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Staff Shortages Are Slowing Affordable Housing Production, Preservation, Adams Official Says

A years-long staffing exodus from the New York City Department of Housing Preservation and Development is making the tough job of affordable housing development in the city even more challenging.

Real Estate Board of New York’s Basha Gerhards, Katten Muchin Rosenman’s Louise Carroll, Rosenberg & Estis’ Daniel Bernstein, Nuveen’s Pamela West and BRP Cos.' Andy Cohen.

Kimberly Darga, the acting deputy commissioner for development at HPD, said at Bisnow's Affordable Housing Summit last week at the New York Marriott Downtown that the lack of personnel has had a tangible effect on the city government's ability to carry out its purpose.

“The preservation team is actually the hardest hit,” Darga said. “Things are just slower than they used to be.”

She said the preservation team has been prioritizing projects that have the most urgent needs, like critical repair issues.

“We've been rebuilding staff, so we're hoping by [the middle of] this [fiscal] year, we'll be in a better position to go back to more normal operations,” she said. “But some of the reason that we're looking for ways to change the process is because the constraint on our end right now for preservation is largely people.”

HPD has 2,244 staffers, 7% fewer than it had before the pandemic and 16% below the level in the city budget this year, The Real Deal reported last week. City Planning staffing is down 18% from what was allotted in the budget, according to the Citizens Budget Commission.

Some of the departures have been attributed to poaching from other agencies and the private sector, while TRD reported that Mayor Eric Adams' mandate for city staffers to be in the office five days a week has hurt retention.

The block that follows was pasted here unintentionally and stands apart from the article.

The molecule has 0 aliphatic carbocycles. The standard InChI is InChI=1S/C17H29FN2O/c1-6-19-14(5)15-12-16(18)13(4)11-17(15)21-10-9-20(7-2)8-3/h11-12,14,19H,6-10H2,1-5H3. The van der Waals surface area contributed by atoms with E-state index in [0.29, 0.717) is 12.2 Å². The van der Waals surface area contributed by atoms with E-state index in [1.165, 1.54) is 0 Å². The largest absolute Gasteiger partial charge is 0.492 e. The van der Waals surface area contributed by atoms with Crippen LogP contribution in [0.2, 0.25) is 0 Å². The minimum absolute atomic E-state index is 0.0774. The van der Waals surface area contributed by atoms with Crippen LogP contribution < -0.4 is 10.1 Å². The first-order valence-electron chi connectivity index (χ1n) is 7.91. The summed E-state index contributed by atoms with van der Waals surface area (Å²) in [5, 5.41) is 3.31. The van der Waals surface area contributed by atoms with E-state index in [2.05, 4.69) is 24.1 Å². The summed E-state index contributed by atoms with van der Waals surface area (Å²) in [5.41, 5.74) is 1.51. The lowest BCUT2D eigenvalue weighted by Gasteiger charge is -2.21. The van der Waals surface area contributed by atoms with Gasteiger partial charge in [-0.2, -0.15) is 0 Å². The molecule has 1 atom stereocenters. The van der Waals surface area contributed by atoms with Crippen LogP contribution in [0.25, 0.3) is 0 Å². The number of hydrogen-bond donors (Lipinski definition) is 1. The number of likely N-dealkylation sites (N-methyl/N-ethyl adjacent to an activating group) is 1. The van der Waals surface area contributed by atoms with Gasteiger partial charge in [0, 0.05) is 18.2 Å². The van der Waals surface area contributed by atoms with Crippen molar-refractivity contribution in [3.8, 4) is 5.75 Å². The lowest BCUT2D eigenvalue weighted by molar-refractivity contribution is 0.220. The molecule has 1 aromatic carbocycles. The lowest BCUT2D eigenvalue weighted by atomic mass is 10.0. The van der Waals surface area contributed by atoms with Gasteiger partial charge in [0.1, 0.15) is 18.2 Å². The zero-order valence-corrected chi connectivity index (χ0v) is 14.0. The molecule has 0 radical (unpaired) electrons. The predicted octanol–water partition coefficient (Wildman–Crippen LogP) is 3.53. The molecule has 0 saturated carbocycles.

“It’s absolutely harder for us to figure out how to support projects to achieve real meaningful affordability, which is clearly our mission,” said Darga, a longtime HPD staffer who led the preservation finance until assuming the acting deputy commissioner role in April, according to her LinkedIn profile.

Community Preservation Corp.'s William Russo, Keybank's Raymond Li, NewPoint Real Estate Capital's Rob Wrzosek, Jonathan Rose Cos.' Jenny Wu, L+M Development Partners' Jessica Yoon and Windels Marx Lane & Mittendorf's Jeet Gulati

The average rent in Manhattan is now over $5K, and rents have set new record highs each of the last six months.

Panelists at the event said the loss of government tax benefits aimed at spurring new housing development and preservation, namely Affordable New York, also known as 421a, and the J-51 abatement, has slowed down critically needed new construction.

“When you look at over the last four decades in New York City population, three of the last four decades has far exceeded new supply of housing," Darga said. "If you look at a lot of cities across the country, [New York] is producing a very low number of new units relative to population. So that's something we absolutely need to grapple with.”

Add that to the staffing problems, rising interest rates, inflation and supply chain issues, and it makes a potent cocktail of factors making life even harder for developers trying to produce low-cost rental housing.

"All those things are colliding at once and impacting the feasibility of construction,” MSquared Managing Direct Sara Myerson said. "Just because there are rising rents does not make your project feasible.”

Making serious inroads with the problem in New York City is going to require significant federal resources, said Sean Campion, the director of housing and economic development studies at the Citizens Budget Commission. He pointed to the New York City Housing Authority, which Politico reported in 2018 needed nearly $32B in repairs.

“Now it's probably closer to $45B once you factor in inflation, conditions that are worse than they expected, need to electrify, make these buildings greener and healthier and to deal with lead and mold,” he said. “The city definitely can't subsidize its way out of this problem, the state can’t subsidy its way out … It has to come from additional federal resources to really make these deals work.”